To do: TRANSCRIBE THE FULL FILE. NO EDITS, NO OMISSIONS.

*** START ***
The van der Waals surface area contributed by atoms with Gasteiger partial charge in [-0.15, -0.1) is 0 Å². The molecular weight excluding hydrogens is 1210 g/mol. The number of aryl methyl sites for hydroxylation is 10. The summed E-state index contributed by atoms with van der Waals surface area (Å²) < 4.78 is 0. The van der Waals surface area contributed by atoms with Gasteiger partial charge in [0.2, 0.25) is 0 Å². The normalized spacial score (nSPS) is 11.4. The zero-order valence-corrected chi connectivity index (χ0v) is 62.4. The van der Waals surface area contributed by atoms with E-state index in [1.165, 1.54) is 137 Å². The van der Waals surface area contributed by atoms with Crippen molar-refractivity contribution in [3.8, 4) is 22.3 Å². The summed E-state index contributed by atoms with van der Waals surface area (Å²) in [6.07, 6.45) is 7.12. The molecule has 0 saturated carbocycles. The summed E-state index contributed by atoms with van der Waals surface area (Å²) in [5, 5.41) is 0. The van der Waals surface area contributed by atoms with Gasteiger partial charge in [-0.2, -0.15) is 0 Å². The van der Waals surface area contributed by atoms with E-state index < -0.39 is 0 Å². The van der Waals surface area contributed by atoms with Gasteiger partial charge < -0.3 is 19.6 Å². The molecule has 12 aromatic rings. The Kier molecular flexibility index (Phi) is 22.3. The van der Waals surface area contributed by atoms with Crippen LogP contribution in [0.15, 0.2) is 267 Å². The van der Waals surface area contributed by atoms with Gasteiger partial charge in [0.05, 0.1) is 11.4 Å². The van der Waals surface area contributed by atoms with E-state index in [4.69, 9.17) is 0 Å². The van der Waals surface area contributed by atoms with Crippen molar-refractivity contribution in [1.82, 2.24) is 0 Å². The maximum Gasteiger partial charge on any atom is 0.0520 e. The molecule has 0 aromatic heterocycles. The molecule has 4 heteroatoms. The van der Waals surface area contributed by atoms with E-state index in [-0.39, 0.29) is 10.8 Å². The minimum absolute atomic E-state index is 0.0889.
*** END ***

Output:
The van der Waals surface area contributed by atoms with Gasteiger partial charge in [-0.15, -0.1) is 0 Å². The molecular weight excluding hydrogens is 1210 g/mol. The number of aryl methyl sites for hydroxylation is 10. The summed E-state index contributed by atoms with van der Waals surface area (Å²) < 4.78 is 0. The van der Waals surface area contributed by atoms with Gasteiger partial charge in [0.2, 0.25) is 0 Å². The normalized spacial score (nSPS) is 11.4. The zero-order valence-corrected chi connectivity index (χ0v) is 62.4. The van der Waals surface area contributed by atoms with E-state index in [1.165, 1.54) is 137 Å². The van der Waals surface area contributed by atoms with Crippen molar-refractivity contribution in [3.8, 4) is 22.3 Å². The summed E-state index contributed by atoms with van der Waals surface area (Å²) in [6.07, 6.45) is 7.12. The molecule has 0 saturated carbocycles. The summed E-state index contributed by atoms with van der Waals surface area (Å²) in [5, 5.41) is 0. The van der Waals surface area contributed by atoms with Gasteiger partial charge in [-0.2, -0.15) is 0 Å². The van der Waals surface area contributed by atoms with E-state index < -0.39 is 0 Å². The van der Waals surface area contributed by atoms with Gasteiger partial charge < -0.3 is 19.6 Å². The molecule has 12 aromatic rings. The Kier molecular flexibility index (Phi) is 22.3. The van der Waals surface area contributed by atoms with Crippen LogP contribution in [0.15, 0.2) is 267 Å². The van der Waals surface area contributed by atoms with Gasteiger partial charge in [0.05, 0.1) is 11.4 Å². The van der Waals surface area contributed by atoms with E-state index in [4.69, 9.17) is 0 Å². The van der Waals surface area contributed by atoms with Crippen molar-refractivity contribution in [1.82, 2.24) is 0 Å². The maximum Gasteiger partial charge on any atom is 0.0520 e. The molecule has 0 aromatic heterocycles. The molecule has 4 heteroatoms. The van der Waals surface area contributed by atoms with E-state index in [-0.39, 0.29) is 10.8 Å². The minimum absolute atomic E-state index is 0.0889.